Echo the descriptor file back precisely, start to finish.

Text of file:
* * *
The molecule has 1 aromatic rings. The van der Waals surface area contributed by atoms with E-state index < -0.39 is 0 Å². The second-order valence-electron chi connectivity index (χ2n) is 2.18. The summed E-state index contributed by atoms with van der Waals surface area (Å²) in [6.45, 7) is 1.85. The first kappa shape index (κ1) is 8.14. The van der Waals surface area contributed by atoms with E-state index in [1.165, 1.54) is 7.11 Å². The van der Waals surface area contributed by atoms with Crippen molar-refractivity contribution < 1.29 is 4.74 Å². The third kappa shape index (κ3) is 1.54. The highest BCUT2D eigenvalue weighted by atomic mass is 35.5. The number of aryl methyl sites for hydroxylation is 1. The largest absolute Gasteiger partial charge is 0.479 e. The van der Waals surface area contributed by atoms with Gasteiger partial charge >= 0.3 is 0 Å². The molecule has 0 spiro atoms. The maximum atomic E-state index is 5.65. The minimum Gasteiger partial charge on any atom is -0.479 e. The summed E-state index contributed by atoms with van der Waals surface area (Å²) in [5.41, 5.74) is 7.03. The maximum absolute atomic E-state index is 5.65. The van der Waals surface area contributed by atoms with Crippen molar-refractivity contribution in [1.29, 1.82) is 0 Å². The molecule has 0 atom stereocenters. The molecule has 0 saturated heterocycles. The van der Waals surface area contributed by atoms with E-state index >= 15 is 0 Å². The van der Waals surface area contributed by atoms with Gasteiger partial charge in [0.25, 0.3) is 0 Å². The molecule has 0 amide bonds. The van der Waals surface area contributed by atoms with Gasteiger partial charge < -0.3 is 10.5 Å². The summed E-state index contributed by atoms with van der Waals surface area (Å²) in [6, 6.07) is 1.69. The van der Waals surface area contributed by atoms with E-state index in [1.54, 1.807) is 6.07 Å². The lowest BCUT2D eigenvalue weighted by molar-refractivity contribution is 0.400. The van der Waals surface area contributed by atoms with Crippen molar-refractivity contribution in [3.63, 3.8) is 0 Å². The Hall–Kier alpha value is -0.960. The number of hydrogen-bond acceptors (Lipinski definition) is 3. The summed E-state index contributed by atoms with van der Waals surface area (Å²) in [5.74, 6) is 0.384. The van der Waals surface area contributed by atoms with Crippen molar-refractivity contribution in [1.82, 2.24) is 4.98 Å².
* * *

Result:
The molecule has 1 aromatic rings. The van der Waals surface area contributed by atoms with E-state index < -0.39 is 0 Å². The second-order valence-electron chi connectivity index (χ2n) is 2.18. The summed E-state index contributed by atoms with van der Waals surface area (Å²) in [6.45, 7) is 1.85. The first kappa shape index (κ1) is 8.14. The van der Waals surface area contributed by atoms with E-state index in [1.165, 1.54) is 7.11 Å². The van der Waals surface area contributed by atoms with Crippen molar-refractivity contribution < 1.29 is 4.74 Å². The third kappa shape index (κ3) is 1.54. The highest BCUT2D eigenvalue weighted by atomic mass is 35.5. The number of aryl methyl sites for hydroxylation is 1. The largest absolute Gasteiger partial charge is 0.479 e. The van der Waals surface area contributed by atoms with Gasteiger partial charge >= 0.3 is 0 Å². The molecule has 0 spiro atoms. The maximum atomic E-state index is 5.65. The minimum Gasteiger partial charge on any atom is -0.479 e. The summed E-state index contributed by atoms with van der Waals surface area (Å²) in [5.41, 5.74) is 7.03. The maximum absolute atomic E-state index is 5.65. The van der Waals surface area contributed by atoms with Crippen molar-refractivity contribution in [1.29, 1.82) is 0 Å². The molecule has 0 atom stereocenters. The molecule has 0 saturated heterocycles. The van der Waals surface area contributed by atoms with E-state index >= 15 is 0 Å². The van der Waals surface area contributed by atoms with Gasteiger partial charge in [0.25, 0.3) is 0 Å². The molecule has 0 amide bonds. The van der Waals surface area contributed by atoms with Gasteiger partial charge < -0.3 is 10.5 Å². The summed E-state index contributed by atoms with van der Waals surface area (Å²) in [6, 6.07) is 1.69. The van der Waals surface area contributed by atoms with E-state index in [1.54, 1.807) is 6.07 Å². The lowest BCUT2D eigenvalue weighted by molar-refractivity contribution is 0.400. The van der Waals surface area contributed by atoms with Crippen molar-refractivity contribution in [3.63, 3.8) is 0 Å². The Hall–Kier alpha value is -0.960. The number of hydrogen-bond acceptors (Lipinski definition) is 3. The summed E-state index contributed by atoms with van der Waals surface area (Å²) in [5.74, 6) is 0.384. The van der Waals surface area contributed by atoms with Crippen molar-refractivity contribution in [1.82, 2.24) is 4.98 Å².